Running back is probably the toughest position to draft in today's fantasy football leagues. Overall, it's a thin position, because most NFL teams like to run with some type of a committee in the backfield. That's what makes each touch so valuable to fantasy owners.
I decided to examine how many points the top running backs earned for every time they touched the ball last season. To get fantasy points per touch (FP/T), I simply divided the number of points by how many times a back touched the ball. Here are the results for standard scoring leagues.
|Player||Fantasy points (standard)||Total touches||FP/T|
Jamaal Charles was a stud. He averaged 0.936 points per touch for standard scoring. Charles finished with the second-most carries of his career (259) and by far the most receptions he's ever had (70).
A few telling stats:
- Giovani Bernard is No. 9 in FP/T for standard leagues, and he's even higher for PPR leagues (we'll get to that shortly). It's no secret that Bengals offensive coordinator Hue Jackson wants to run the ball more frequently. Playing behind one of the league's better offensive lines, Bernard will see more touches in 2014. He's looking like a worthy second-round pick.
- Knowshon Moreno is No. 4 on the list, which should interest Montee Ball fans. Ball is a better player who will be a workhorse for Denver in his second season. If he can replicate Moreno's 0.78 FP/T on 300+ touches, he'll easily be a top-five back.
- Matt Forte is No. 10 overall. I think his workload, the improvement of Chicago's offense and the lack of a reliable No. 2 back makes him easily a top pick in 2014.
Now let's see how some of the top running backs fared in PPR leagues.
|Player||PPR points||Total touches||FP/T|
It's hard not to be impressed by Danny Woodhead and Andre Ellington. Woodhead is your top scorer in FP/T in PPR leagues from 2013. Who would have expected that?
While he has more competition in San Diego this season, I don't think owners should write him off as a late-round gem, especially in PPR leagues. Mike McCoy's offense will continue to utilize his receiving abilities.
Bruce Arians is promising everyone Ellington will receive more touches in 2014. While it's reasonable to be wary of coach speak leading up to the season, we should expect an increased workload to an extent. Given how explosive Ellington is (5.5 yards per carry as a rpokie), his ADP is skyrocketing.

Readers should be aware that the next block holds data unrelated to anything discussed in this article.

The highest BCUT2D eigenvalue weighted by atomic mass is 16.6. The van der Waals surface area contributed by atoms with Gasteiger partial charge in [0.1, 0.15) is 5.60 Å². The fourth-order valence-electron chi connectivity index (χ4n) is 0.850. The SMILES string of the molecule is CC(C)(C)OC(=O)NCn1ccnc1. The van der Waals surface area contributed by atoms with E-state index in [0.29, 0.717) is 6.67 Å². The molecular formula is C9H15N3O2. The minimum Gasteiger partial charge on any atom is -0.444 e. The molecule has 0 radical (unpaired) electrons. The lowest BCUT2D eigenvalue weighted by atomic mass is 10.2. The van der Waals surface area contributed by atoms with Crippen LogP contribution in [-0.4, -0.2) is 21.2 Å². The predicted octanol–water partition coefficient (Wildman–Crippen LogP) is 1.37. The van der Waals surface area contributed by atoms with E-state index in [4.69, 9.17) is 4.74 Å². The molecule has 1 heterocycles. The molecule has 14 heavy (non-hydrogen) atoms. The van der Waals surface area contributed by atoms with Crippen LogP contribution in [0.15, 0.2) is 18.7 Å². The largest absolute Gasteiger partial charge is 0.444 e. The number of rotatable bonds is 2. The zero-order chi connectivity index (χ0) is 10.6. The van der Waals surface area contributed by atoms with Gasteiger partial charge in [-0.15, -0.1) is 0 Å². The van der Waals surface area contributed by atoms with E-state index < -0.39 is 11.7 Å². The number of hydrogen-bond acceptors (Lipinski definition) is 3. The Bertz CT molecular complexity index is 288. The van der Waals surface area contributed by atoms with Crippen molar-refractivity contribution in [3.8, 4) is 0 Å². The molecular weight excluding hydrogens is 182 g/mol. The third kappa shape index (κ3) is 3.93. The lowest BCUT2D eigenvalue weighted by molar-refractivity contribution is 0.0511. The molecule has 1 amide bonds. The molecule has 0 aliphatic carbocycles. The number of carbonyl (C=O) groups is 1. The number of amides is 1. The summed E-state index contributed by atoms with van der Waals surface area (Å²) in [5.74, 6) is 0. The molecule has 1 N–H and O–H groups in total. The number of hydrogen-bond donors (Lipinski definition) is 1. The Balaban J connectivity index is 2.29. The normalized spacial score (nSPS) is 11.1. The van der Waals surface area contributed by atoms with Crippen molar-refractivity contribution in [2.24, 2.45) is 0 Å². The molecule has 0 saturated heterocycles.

A lot of owners I talk to hastily rank Adrian Peterson over almost every other player, but you can make a case for Forte as the No. 3 running back overall. McCoy and Charles will go ahead of them, but Forte is a PPR monster and a reliable standard RB1 as well.
Alfred Morris is perhaps the most overdrafted player in fantasy leagues right now. I've seen him go among the top 10-15 players in mock drafts. He finished No. 16 overall last season in standard scoring among running backs.
Jay Gruden's move to Washington doesn't derail Morris' fantasy value as some have suggested. Gruden plans to keep the same blocking scheme Washington has been using, which bodes well for Morris. But Gruden likes to pass the ball, and Morris is not a great receiver.
Take into account his FP/T in PPR leagues. The Redskins want Morris to develop his receiving skills. However, Roy Helu is a superior receiver and pass blocker, and after seeing the usage in Cincinnati last season with BenJarvus Green-Ellis and Bernard, owners should approach Morris with some caution. There are more valuable players getting valuable touches in the passing game.
FP/T is a basic statistic that shouldn't be the most important factor on your mind. However, this simple stat can help owners find some late-round gems and determine which players are in the best situations to score points when given the ball. Marshawn Lynch's FP/T is more in the middle of the road; keep that in mind when you hear more about Christine Michael taking snaps. Lynch needs volume to produce for owners. That's where this type of resource proves valuable.